That changed in 2010.  An opportunity to take an administrative leadership position in an institution owned by another denomination in another state presented itself and by the objective and prayerful manner in which I have always made these kind of decisions, determined that it was a ministry calling from God.  So we moved from Texas to Pennsylvania.  There was no requirement placed on the position I accepted to have my church membership in the same denomination, nor in the institution’s sponsoring church.  We also discovered, after moving there, that the county in which we lived had just one Southern Baptist church and it was not located in a place that was practical for us to attend, though we did the first Sunday we were there, out of habit, mostly.  We always give our church membership prayerful consideration as well.  Our new community had several non-denominational churches along with several churches affiliated with the denomination of the school I now served.  After perhaps two or three months of “visiting around,” we settled on a small church affiliated with the same denomination as our school.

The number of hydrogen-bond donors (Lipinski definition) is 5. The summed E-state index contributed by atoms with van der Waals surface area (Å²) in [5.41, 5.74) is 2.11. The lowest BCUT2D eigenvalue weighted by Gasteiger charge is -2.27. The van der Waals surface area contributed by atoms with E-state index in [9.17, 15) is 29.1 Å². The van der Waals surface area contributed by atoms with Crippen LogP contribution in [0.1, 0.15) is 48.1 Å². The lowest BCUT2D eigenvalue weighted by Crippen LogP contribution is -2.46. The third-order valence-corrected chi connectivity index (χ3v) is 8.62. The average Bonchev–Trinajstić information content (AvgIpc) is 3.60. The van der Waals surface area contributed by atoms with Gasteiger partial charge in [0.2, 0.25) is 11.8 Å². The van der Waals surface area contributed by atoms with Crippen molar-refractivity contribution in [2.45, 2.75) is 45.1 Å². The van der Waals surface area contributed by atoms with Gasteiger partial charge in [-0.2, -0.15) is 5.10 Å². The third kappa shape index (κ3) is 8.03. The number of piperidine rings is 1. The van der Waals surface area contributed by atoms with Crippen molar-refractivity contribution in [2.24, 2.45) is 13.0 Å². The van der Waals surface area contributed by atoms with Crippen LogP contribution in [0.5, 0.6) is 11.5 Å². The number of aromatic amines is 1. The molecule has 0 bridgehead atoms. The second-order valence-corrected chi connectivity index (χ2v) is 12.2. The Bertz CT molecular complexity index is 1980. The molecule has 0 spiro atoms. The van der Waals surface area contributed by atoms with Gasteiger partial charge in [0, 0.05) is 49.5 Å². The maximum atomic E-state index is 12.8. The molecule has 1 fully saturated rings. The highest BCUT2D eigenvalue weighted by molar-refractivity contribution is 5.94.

Denominational loyalty runs deep, so leaving to join a church of another denomination wasn’t an easy decision.  Doctrinally, the church and denomination we joined were almost identical to Southern Baptists.  In fact, going through their extensive statement of faith, I found the only differences were in the terms used to express beliefs and the way their doctrine was organized.  Other than being just a shade more on the Calvinist side, there weren’t many differences.  But if you’re raised in a Southern Baptist church, and then go to a Southern Baptist college and then to one of the six seminaries, you’ve had a lot of instruction in the kinds of things that build and support denominational loyalty.